ARC Child Development Center is closed, but other options are available

Child care provided for children of essential workers, but it hasn’t gone without some backlash


While some California child care providers are opening their centers to service the children of essential workers, American River College’s Child Development Center has been closed since March 13 when the Los Rios Community College District suspended all face to face interactions on campus. (Photo courtesy of Cheryl Watt)

While some community child care centers have stayed open, American River College’s Child Development Center closed March 13, when all other campus operations were suspended, to prioritize alleviating the spread of the COVID-19 virus.

Cheryl Watt, interim Child Development Center supervisor at ARC, says the center served over 100 children.

According to Watt, many families were affected by the shutdown.

“Many centers are closing due to COVID-19, so finding alternative care is challenging at this time,” she said.

Watt says she is most concerned with the families that had children enrolled. Some potentially still work and now have to take time off because they have no one to watch their kids.

“Our teachers are working hard to contact families to provide resources and check in on them,” Watt said. “Our parents are family to us so we are doing everything we can to help support them during this difficult time.”

ARC isn’t the only child care center that’s been affected. Child care centers in the community are allowed to stay open for the children of essential workers, as long as their state or county ordinance does not say otherwise.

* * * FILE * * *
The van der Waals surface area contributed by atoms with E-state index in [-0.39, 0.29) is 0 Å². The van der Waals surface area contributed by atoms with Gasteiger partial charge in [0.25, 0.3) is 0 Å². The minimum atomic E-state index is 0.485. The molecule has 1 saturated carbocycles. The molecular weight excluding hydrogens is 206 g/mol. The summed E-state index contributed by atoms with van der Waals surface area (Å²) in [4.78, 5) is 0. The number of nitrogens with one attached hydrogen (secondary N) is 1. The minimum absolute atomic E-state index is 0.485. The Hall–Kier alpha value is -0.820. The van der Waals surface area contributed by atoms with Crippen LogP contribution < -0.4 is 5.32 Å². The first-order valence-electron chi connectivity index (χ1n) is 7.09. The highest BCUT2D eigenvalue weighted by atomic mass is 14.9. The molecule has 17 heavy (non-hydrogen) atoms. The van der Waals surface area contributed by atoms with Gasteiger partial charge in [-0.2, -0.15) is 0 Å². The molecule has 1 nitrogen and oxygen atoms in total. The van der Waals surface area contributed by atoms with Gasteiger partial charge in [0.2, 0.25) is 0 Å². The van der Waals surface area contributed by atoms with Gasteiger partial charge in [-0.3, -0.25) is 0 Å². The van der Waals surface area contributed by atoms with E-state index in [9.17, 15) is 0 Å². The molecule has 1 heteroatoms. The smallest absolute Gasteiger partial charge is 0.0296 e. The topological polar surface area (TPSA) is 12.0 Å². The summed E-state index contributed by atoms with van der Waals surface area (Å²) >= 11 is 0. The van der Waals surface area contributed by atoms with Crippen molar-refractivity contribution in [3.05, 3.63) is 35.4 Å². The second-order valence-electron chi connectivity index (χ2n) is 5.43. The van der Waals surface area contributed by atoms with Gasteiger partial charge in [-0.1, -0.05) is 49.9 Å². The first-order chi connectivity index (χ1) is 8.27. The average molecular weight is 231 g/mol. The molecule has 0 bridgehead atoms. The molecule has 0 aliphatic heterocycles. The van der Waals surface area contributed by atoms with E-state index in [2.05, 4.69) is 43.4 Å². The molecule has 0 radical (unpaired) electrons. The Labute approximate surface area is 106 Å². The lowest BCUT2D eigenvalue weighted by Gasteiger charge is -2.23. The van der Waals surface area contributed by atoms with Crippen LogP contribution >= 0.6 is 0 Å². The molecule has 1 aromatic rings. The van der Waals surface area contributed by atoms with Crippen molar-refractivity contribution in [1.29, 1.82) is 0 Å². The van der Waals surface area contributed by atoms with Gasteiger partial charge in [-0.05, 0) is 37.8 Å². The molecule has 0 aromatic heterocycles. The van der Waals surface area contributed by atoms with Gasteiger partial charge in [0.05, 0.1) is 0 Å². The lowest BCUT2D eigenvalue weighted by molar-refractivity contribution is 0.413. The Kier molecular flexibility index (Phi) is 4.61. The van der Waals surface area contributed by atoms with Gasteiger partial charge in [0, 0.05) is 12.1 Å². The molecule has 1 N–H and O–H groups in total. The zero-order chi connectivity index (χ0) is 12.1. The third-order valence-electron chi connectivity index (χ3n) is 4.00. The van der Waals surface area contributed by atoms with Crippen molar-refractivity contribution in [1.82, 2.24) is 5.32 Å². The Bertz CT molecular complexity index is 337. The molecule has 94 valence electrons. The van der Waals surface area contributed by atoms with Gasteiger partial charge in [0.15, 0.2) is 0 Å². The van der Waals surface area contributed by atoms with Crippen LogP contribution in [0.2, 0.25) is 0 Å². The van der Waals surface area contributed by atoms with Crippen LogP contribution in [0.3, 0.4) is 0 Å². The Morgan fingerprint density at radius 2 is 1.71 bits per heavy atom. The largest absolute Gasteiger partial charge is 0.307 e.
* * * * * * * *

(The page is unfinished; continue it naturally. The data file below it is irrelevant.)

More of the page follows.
According to the office of Gov. Gavin Newsom, as of April 10, California allotted $100 million to support child care providers that are serving essential workers and vulnerable populations, including children at risk of violence, neglect or with disabilities.

With that, ARC remains closed.

“We are not able to care for children of essential workers at this time,” Watt said.

In some California counties, families are protesting the reopening of these centers.

Eric Alexander, a child care provider in Alameda County, says he feels he is doing a service by staying open, but constantly receives backlash from his community.

“Even before the shelter in place order was out, we had a lot of parents angry at us for being open,” Alexander said. “I had to keep defending our position, saying that we were serving the good of our society by serving essential workers, [but] I got furious because people just said we were part of the problem.”

Alexander’s concern was one of many in a statewide conference call put on by Community Care Licensing Division Deputy Director, Pamela Dickfoss.

While she said providers may stay open to supervise the children of essential workers, she also said providers are not required to define what an “essential worker” is.

“Providers are expected to let families know they can only provide child care for families of essential workers,” Dickfoss said. “Providers are not expected to determine who is or who is not an essential worker.”

One concern raised was that there is not enough public coverage for child care providers in staying open, and therefore they are not receiving the same support that for example doctors and nurses get.

“I’m an essential worker, but unfortunately [I’m] not feeling like that,” one caller said. “Somebody’s got to watch the kids of all these doctors and nurses, we need supplies for these children to help these doctors and nurses get through what they’re getting through and we aren’t getting the same coverage as they are.”

According to Alexander, he will continue to get backlash from parents unless there is some sort of public service announcement.

“It would be nice if there were some actual public support for child care being open,” Alexander said. “We need a public policy statement that says this is an active need, otherwise there’s a problem.”